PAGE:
Sexism still exists in our society and enters the psyche of our little ones at an early age: Walk down the toy aisle of most stores and notice the pink stuff on one side pushing girls to be homemakers with the blue stuff on the other side encouraging boys to create, design and take risks.

Low expectations for our minority students still remains prevalent: Studies have shown how natural bias—a form of racism—impacts our instruction in the classroom. With lower expectations, our students of color get weeded out of advanced math and science courses at an alarming rate. What’s worse yet: Many of our schools with high percentages of poverty, very often correlating with high percentages of students of color, often offer little to no opportunity for higher level coursework. In reviewing data from the 2013 Advanced Placement testing in computer science in 2013, only 18.5 percent of testers were female, 3.7 percent were black, and 8.1 percent were Hispanic. According to College Board data, out of an approximate 30,000 students who took the 2013 AP Computer Science Exam, in 11 states no single black student took the exam, while in eight states, not a single Hispanic student took the exam.

Let me repeat for emphasis: Zero. In entire STATES.

This represents an epic failure of our current education system. Saying these unacceptable facts need to change is a gross understatement. Our nation must find ways to engage the amazing talents of our female students and those traditionally underserved—our students of color, not just those in wealthy school districts.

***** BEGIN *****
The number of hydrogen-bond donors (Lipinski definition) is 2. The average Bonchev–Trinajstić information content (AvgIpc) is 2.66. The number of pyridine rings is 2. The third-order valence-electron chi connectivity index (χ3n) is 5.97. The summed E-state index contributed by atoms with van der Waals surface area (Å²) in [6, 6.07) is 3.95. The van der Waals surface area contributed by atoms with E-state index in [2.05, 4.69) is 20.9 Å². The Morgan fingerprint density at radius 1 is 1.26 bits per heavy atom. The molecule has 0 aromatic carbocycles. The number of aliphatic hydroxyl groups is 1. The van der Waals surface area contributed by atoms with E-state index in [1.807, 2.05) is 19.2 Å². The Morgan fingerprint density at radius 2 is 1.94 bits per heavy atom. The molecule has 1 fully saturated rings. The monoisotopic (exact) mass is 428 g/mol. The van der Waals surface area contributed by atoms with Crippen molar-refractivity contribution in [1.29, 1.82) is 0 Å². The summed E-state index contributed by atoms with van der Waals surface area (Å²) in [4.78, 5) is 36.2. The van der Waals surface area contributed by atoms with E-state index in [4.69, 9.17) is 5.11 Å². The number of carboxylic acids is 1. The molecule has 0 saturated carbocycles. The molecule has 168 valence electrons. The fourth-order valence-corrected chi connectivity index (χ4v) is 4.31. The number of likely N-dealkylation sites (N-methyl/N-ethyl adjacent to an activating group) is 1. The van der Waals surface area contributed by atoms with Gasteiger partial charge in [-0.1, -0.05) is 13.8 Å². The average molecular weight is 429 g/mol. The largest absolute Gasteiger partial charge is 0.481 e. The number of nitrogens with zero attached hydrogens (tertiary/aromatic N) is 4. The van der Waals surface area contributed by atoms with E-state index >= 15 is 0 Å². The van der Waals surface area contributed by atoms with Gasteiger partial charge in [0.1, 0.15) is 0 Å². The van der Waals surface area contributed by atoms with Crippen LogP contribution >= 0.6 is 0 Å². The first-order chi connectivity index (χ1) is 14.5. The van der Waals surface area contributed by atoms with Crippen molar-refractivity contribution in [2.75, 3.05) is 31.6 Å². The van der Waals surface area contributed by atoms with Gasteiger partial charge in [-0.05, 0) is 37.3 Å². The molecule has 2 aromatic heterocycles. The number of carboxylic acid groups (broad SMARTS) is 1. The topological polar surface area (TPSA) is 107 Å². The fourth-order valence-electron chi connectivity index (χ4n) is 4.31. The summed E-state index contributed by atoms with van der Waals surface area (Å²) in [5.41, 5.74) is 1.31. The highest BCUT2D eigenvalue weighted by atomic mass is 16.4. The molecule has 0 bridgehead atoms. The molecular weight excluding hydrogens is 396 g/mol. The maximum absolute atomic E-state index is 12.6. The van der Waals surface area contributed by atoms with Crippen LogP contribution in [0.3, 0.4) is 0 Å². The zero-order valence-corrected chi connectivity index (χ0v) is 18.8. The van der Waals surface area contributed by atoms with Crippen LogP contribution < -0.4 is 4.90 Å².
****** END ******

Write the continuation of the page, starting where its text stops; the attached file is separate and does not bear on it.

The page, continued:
Just recently, the White House has stepped up to the plate. On January 30, 2016, during his weekly radio address, President Obama announced his plan to give all students across the country the chance to learn computer science in their school. His new initiative calls for $4 billion in funding for states and $100 million directly for school districts in the upcoming budget to expand K-12 computer science by training teachers, expanding access to materials, and building regional partnerships. Additionally, $135 million in computer science funding will become available starting this year from the National Science Foundation (NSF) and the Corporation for National And Community Service (CNCS) to support the effort.

The core of the conversation around computer science isn’t about coding. It’s not even about preparing students to be software engineers or “tech workers.” It’s about expanding access and opportunity for all students, empowering them to pursue their passions and unleash their genius.

As a dad watching his little girl grow, I only want her to be a computer scientist if that’s her passion. As she gets older, I only want her coding if it’s what she wants to do. I want her to follow her passions and dreams, not what she thinks the world is telling her to do. What I don’t want, and what we can’t have is a system (and a society) that pushes the girls of her generation, and our students of color, away from high octane classes and opportunities. Our nation needs their gifts and abilities.

Thomas Murray (@thomascmurray) is the State and District Digital Learning Director for the Alliance for Excellent Education